Exclusive: How Nikon designed the Nikon Z fc – and why it thinks the future is retro

The Nikon Zfc sitting on a red table in front of a book case
(Image credit: Future)

Touchscreens might have taken over the world, but tactile tech isn't going away quietly. Turntables, valve amps and mechanical watches have all carved out defiant niches – and the Nikon Z fc is the camera giant's attempt to hit a similar spot for photographers.

Even if you're not a Nikon fan, or a photography fan, it's easy to see that the Nikon Z fc is a special camera. The model it's based on, the full-frame Nikon FM2 from 1982, is a design classic that was renowned for being virtually indestructible. And who doesn't love a gadget that's covered in silver dials?

The dials on the top plate of the Nikon Zfc camera

(Image credit: Future)

Yet this is far from the first time that a camera maker has returned to the past to make its camera of the future. Fujifilm, Olympus and Leica have all built their reputations on immaculate vintage aesthetics. Nikon has played the retro card before, too, with the fun-but-flawed Nikon Df from 2013.

So what's different this time and why make the Nikon Z fc now? Luckily, Nikon's Nelson Hau (UX Planning Department, 1st UX Planning Section) and designer Shu Suzuki (ID Group, Design Center) were both happy to answer these questions and many more during an exclusive interview with TechRadar.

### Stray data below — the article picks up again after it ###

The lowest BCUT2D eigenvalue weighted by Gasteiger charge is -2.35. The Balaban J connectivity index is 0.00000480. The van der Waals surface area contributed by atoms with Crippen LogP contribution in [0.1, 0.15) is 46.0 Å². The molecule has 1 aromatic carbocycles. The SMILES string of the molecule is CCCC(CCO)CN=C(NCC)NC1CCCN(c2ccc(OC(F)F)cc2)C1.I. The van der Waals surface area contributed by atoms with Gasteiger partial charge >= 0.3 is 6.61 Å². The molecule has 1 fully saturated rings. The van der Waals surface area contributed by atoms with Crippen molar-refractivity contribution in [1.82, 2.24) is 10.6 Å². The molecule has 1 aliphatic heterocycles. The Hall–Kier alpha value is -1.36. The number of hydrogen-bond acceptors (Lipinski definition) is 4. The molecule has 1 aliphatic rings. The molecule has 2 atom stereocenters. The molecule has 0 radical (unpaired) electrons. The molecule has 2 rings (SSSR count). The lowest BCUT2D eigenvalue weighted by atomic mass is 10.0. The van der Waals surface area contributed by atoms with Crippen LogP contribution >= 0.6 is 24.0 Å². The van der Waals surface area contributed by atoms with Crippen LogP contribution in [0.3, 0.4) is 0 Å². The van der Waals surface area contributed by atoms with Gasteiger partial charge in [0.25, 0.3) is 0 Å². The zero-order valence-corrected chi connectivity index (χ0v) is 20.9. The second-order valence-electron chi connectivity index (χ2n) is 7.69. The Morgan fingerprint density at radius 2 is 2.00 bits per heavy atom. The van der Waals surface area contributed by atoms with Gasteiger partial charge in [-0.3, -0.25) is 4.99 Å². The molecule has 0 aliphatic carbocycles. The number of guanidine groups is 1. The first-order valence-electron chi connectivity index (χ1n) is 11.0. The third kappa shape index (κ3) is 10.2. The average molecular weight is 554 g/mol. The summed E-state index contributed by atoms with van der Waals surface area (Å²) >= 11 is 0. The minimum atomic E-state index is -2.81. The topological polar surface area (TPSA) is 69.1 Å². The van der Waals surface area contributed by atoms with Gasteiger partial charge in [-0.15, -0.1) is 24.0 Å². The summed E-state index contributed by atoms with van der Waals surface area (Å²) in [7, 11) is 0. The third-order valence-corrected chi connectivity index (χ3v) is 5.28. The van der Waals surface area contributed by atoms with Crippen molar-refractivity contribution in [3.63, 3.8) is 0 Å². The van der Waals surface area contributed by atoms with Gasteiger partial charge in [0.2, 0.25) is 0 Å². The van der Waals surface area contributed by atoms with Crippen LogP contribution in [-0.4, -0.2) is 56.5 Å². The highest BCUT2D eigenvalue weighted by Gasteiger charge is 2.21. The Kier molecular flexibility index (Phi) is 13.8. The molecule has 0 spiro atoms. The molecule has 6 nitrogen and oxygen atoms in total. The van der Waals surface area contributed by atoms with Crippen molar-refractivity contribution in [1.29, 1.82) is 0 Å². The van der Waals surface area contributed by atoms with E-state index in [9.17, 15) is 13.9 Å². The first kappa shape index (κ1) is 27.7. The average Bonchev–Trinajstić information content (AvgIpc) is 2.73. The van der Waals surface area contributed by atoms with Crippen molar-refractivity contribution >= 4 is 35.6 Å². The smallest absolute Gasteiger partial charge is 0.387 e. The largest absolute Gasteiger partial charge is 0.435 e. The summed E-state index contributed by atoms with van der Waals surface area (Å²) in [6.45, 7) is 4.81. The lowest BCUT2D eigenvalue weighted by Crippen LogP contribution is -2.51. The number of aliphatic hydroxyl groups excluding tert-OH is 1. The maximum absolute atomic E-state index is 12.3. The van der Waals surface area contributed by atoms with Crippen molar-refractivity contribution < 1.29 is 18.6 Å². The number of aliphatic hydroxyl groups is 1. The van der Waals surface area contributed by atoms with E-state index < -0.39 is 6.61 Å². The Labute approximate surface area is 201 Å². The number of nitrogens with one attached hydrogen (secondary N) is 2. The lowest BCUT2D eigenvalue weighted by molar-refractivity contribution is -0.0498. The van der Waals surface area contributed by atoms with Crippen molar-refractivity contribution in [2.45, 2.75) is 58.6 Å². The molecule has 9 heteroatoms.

And yes, we did ask when we're going to get a full-frame Nikon Z fc...

Smart move

It's no secret that camera manufacturers, even giants like Nikon, are in a bit of a bind. Smartphones have devoured the entry-level end of the market and their silicon-powered momentum shows no sign of slowing.

This is something Nikon acknowledges. "With the rise of smartphones, anyone can easily experience photography, so we need to go beyond that," says Nelson Hau. "We believe that the Z fc has a value which goes beyond technical specifics. It has a viewfinder that makes users want to look through it, its dials feel comfortable, and there is an aesthetic that makes users proud as they carry it around" he adds.

The Nikon Zfc camera on a red table in front of a bookcase

(Image credit: Future)

"The Z fc was developed with a different concept than the Df, but both cameras were designed with a focus on joy of ownership.

Shu Suzuki, Nikon

But it's not enough to just make a camera that people enjoy looking at. In some ways, this was the mistake Nikon made with the Nikon Df in 2013, which married a similar retro aesthetic with a slightly plasticky, mid-range SLR. It was also too expensive for such a half-baked concept.